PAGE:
Eventually some of the ether made it to the ShapeShift cryptocurrency exchange via associated Giza wallet 2, shown above. ShapeShift doesn’t allow people to exchange cryptocurrencies into government-issued cash, but it does allow a person to change between different digital coins. After CNBC reached out to ShapeShift, the exchange said it blacklisted the wallet associated with Giza. But it said it could not reveal the person who was registered to the wallet address because “we don’t collect user data.”
Despite their efforts to get in contact with Giza, investors still have no clear way to reclaim their money. Several told CNBC they have contacted law enforcement authorities in the United Kingdom.
After Third Pin made its announcement on the bitcoin forum, investors began to worry. Those who had bought Giza digital coins banded together to create a Telegram group to investigate the people behind the scam, led by the previously-mentioned Nicolas, as well as others.
The central figure in the Giza scam was its Chief Operating Officer Marco Fike. Several people who spoke to CNBC, including developers hired by Fike as well as investors in Giza itself, said they had never seen him. All said they had spoken to the person behind the alias via messaging services.
His LinkedIn page claims he studied at the University of Oxford in the U.K but does not list which college there. Oxford told CNBC on Thursday that it was investigating those claims.
CNBC reached out to Fike via LinkedIn but received no response.
Fike listed Microsoft as a previous employer in Switzerland. However, the software giant revealed to CNBC on Friday that he had never worked for the company.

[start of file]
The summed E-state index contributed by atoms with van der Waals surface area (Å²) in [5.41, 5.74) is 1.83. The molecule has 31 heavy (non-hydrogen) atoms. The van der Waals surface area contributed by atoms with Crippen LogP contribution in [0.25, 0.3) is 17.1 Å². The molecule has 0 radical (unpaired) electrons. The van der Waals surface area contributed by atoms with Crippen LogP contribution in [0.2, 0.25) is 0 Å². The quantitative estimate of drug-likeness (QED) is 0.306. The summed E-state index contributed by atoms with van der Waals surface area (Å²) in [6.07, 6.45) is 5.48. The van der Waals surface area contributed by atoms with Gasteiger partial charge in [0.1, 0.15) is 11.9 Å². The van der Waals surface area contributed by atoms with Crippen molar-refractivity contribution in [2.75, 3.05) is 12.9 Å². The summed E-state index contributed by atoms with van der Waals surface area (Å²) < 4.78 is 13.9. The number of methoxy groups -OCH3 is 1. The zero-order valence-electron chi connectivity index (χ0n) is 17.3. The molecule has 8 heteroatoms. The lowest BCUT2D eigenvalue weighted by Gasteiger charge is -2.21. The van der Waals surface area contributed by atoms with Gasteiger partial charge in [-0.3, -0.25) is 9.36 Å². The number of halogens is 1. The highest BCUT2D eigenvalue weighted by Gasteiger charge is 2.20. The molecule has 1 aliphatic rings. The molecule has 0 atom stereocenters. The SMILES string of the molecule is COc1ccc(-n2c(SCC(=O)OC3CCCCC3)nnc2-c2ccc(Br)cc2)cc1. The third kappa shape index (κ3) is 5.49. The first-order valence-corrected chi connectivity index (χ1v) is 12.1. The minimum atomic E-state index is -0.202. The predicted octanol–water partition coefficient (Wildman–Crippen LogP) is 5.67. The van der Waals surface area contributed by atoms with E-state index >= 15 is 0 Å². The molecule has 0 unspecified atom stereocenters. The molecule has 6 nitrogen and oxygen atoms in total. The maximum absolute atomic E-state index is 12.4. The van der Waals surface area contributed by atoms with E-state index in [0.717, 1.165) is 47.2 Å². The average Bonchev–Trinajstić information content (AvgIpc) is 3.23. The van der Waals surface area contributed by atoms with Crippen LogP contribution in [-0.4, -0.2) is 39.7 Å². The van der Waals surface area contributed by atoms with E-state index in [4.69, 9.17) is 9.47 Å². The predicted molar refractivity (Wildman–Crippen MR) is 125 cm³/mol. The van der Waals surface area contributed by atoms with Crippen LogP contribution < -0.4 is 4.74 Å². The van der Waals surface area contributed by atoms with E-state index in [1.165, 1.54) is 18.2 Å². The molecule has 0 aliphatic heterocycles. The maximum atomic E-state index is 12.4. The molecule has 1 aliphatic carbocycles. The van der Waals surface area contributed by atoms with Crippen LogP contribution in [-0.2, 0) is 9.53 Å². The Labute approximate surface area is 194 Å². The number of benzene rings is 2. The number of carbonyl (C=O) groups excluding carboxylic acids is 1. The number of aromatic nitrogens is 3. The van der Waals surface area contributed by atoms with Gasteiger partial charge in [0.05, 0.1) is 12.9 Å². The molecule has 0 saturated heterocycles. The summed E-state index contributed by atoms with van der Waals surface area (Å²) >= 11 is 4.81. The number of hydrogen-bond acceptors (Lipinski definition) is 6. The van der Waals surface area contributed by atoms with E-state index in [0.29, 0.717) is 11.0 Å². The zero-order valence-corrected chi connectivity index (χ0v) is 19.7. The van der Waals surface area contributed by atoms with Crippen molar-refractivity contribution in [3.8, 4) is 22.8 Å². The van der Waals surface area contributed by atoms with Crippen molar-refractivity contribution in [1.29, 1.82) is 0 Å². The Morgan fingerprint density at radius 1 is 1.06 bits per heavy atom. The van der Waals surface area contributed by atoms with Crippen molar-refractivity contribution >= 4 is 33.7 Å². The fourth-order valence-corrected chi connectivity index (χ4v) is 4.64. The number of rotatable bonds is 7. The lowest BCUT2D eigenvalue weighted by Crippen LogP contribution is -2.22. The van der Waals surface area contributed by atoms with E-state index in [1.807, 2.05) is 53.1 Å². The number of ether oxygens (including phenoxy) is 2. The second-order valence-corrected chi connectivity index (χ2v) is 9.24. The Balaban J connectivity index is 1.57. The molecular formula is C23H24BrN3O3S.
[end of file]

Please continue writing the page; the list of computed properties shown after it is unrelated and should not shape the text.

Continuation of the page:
Fike said he was the assistant to the CEO at a company called the United Arab Emirates Agency in Dubai. CNBC contacted all the numbers listed on the site. Two numbers in the U.K. and Croatia went unanswered. The main Dubai headquarters number went to an individual who denied any knowledge of a company by that name.
One member of the Telegram group managed to trace the source of Fike’s LinkedIn profile picture came from — it appears to be from an Instagram user based in Dubai.
It’s unclear whether that Instagram user knows the person behind the Fike persona, or if his image was used without his knowledge. CNBC reached out to the Instagram user to request comment, but received no response.
“We contacted people on LinkedIn associated with the company. None of them had said they had met this guy Marco, it was all online. Some started removing their association with Giza, it all started looking shady,” an investor who goes by the name of ShayJo told CNBC.
Third Pin CEO Larionov provided more details about Fike. Larionov said he communicated with Fike over Skype, but that Fike never turned his video on. Instead, they spoke with just audio. Larionov described Fike as a fluent Russian speaker but with an accent.
As their suspicions rose, investors in the ICO began trying to ask questions directly of Giza. A Telegram channel existed for the investors to talk with Giza. A user called Karina appeared to be the community manager for the group and for Giza.
The investor with the screen name ShayJo said Karina banned several people from the Telegram group who had asked questions. Karina posted in the Telegram channel that she was paid by Giza, but had never spoken to Marco Fike. Eventually, the company stopped paying Karina, she said.